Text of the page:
Saturday, March 1, 2014

The Last Sewer Ball by Steven Schindler

What’s a sewer ball? It’s what you go after in a sewer manhole when you can’t afford to buy a ball to play stick ball with.

It started on the stoops and playgrounds of the Bronx back in the 1960s. But now Vinny is on a quest to track down Whitey after decades apart to find out what really happened to their friendship. Could family tragedies, a war, and perhaps even murder, break a bond that was forged long before eighth grade graduation? Secrets that have been simmering since childhood bubble to the surface and eventually explode, when past and present collide with not-so-instant karma.

When I first saw this title on the list of book I could choose from to read and review this time around I was curious to see what this title was all about. At first I was going to pass it up but the title alone kept catching my eye and so I chose it! When I received the package with the books enclosed I was a little apprehensive because I didn’t know what to expect from the cover let alone the book; I was quite surprised when I looked at the cover of the book and read the summary. I was glad to find out (thanks to the explanation on the back cover) exactly what a “sewer ball” was. After reading the summary I was really excited to start reading this book. On the back cover it explains that it’s a sort of sequel to another book; but I have never heard or read of this author before so I don’t know what the first book was about.  

 First let me mention how I love the way the chapters are laid out. It goes back and forth between the present and the past when the main characters were younger each chapter states whether it is “now” or “then” and I love that because I didn’t have to take a minute to figure out what time period the author was writing about. I really enjoyed how one of the main characters “Vinnywas bound and determined to track down an old friend and to find out exactly what happened to their “friendship.” I knew what to expect starting this book, but as I got through part of the book it really took me by surprise when “Vinny” asked a guy about “Whitey” and the guy mentioned that he heard “Whitey” had died quite a while back. I thought for sure the book would have ended pretty close to that revelation, but it didn’t. “Vinny” didn’t believe that “Whitey” died and he was still hoping to find him and the story kept going with “Vinny” trying to track his old friend down. I won’t spoil the ending for anyone I don’t think it’s fair to reveal everything.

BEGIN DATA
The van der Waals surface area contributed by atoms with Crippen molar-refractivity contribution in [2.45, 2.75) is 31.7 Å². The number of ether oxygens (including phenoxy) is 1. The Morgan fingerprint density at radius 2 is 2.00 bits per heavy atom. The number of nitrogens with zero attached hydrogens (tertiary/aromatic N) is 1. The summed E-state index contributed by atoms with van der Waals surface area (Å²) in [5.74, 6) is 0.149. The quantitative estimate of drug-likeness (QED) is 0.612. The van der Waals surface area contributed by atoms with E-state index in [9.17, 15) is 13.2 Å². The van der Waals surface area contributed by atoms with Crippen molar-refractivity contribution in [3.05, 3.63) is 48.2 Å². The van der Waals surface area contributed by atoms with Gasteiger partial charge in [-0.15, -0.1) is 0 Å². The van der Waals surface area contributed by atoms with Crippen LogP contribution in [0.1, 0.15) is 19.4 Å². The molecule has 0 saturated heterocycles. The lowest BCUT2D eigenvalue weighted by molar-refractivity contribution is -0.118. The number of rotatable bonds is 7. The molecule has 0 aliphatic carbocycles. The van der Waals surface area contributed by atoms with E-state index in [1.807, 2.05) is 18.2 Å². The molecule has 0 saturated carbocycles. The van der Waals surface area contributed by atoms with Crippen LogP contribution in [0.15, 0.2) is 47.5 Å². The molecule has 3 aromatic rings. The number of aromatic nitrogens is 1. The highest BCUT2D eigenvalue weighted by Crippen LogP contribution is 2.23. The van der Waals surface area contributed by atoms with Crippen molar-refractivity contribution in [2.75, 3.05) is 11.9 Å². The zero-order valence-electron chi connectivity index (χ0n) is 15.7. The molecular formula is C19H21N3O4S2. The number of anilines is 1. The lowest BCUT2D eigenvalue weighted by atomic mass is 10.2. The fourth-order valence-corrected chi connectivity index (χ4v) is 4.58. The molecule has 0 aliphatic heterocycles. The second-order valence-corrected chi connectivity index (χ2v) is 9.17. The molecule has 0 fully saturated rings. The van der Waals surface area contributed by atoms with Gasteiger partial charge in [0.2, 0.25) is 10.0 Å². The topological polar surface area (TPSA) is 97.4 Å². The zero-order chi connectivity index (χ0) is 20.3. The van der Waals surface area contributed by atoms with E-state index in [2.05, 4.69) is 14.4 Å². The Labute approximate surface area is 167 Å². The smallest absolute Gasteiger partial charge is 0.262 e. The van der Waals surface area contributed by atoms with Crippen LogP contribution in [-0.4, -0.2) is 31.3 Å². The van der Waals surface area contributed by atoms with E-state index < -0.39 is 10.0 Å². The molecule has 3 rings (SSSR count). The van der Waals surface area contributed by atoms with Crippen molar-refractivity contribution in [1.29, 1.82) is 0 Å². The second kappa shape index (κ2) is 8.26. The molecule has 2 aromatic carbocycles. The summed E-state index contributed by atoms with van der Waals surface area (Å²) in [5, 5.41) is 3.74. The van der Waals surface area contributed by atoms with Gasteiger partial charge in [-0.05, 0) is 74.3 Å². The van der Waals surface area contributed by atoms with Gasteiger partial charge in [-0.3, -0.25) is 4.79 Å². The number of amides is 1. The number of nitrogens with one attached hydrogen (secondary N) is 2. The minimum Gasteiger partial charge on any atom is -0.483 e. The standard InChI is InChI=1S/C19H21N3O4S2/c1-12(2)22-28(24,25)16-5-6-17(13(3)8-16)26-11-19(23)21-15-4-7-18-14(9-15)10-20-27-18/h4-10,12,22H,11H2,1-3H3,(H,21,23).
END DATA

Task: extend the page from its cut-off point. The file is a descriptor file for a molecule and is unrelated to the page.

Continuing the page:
I love how the language is in this book; when I read the book I could imagine the way the characters in the story were speaking to each other with a Yankee accent and I could start reading that accent between the characters. Reading this story reminds me of my great grandmother and the stories her and my grandmother would tell of them growing up; granted it wasn’t on the streets of the Bronx, but they were from back East so they had that accent as well. I highly recommend this story to anyone who loves to read regardless of the genre he/she prefers. If you’ve read the first book then you will definitely want to read this one as well. Now that I have read this book I plan to go and buy the first book and read that one as well. I love how this author writes and how easy it is to follow the characters in his story. I give this book and the author an “A+.”

*I received a copy of this book in exchange for an honest review.  Tiffany

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The old grey donkey, Eeyore stood by himself in a thistly corner of the Forest, his front feet well apart, his head on one side, and thought about things. Sometimes he thought sadly to himself, "Why?" and sometimes he thought, "Wherefore?" and sometimes he thought, "Inasmuch as which?" and sometimes he didn't quite know what he was thinking about.

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